A swath of the U.S. 70 miles wide will have a chance to see the moon completely block out the sun in August. Here’s how to find out if you hit the jackpot. But say you can’t make it to that band, or say you do and it’s cloudy — is all hope lost?
Only that narrow totality band will get the ultimate solar eclipse experience of seeing the moon block out all but the outermost layer of the sun. A lot of astronomy buffs are downplaying the partial solar eclipse in a bid to try to encourage people to go see the real deal. But not everyone can drop everything and travel hundreds of miles on a Monday afternoon, so let’s stop writing off the rest of the country.
Everywhere in the U.S. (even Alaska and Hawaii) will experience a partial solar eclipse, when part of the moon will block out part of the sun. This is more common than a total solar eclipse, but it’s nothing to sniff at if this is your first eclipse.
To have a sense of how dramatic the eclipse might be in your location, check out this video. The red streak is that totality band. People in the dark rings depicted around the moon will see a partial solar eclipse — the darker the ring you’re in, the more of the sun will be hidden.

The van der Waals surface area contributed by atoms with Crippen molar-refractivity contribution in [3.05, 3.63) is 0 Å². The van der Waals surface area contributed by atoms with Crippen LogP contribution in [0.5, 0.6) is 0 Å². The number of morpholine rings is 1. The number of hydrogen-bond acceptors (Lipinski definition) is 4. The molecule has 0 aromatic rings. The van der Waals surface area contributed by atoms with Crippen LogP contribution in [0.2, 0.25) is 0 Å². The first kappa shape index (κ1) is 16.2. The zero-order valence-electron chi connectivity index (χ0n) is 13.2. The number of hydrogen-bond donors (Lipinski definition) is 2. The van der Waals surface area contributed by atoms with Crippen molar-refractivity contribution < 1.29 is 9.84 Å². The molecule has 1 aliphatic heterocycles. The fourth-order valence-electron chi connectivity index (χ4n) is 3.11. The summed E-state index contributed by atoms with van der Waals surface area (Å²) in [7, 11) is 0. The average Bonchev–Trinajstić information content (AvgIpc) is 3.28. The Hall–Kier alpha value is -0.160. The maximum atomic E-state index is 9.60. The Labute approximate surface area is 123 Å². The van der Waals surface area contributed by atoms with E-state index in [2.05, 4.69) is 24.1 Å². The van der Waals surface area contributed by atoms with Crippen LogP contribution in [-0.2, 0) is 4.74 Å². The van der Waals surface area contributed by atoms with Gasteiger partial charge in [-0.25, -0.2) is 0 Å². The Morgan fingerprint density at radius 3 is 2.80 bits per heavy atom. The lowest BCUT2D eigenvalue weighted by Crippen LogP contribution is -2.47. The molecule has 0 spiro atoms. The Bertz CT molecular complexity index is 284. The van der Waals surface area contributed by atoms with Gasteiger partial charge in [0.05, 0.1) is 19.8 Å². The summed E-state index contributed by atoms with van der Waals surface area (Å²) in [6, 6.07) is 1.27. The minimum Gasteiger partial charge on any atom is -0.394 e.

A few clouds can’t rain on this parade
So you can predict how dramatic of an eclipse you’ll see, but what if unpredictable weather steps in?
If you’ve been looking online, you’ve probably read throw-away lines about not being able to see the eclipse because of clouds. Strictly speaking, that is true: If clouds block the sun, you will not be able to watch the moon block the sun. If it’s feasible to relocate someplace sunnier, it’s definitely worth a try. But, again, we’re being pragmatic here.
But even if you’re stuck with clouds, you won’t see just another afternoon. Within the path of totality, it will become night-like — “pitch black” if it’s truly overcast, according to an informational website run by 12-eclipse veteran Dan McGlaun. To get a sense of the stark difference, check out the before-and-after photos at the bottom of this page. The effect will be more dramatic the closer you are to the path of totality.
(Note: Spotty clouds do not protect your eyes. You still need real filters. Do not try to make your own or use sunglasses. If you can see the sun, you need eye protection.)
If this still sounds logistically difficult, remember, in many places this will be happening at what one could conceivably call lunch time. So even if you’ll be stuck in a windowless office on Aug. 21, maybe you should by coincidence have some lunch plans.
What you need to know about this summer’s total solar eclipse — the first to hit North America in nearly a century. Find out how to use NASA’s interactive map and the best places to go to see the rare event. You can also learn the physics behind the eclipse and the words to use when you talk about it.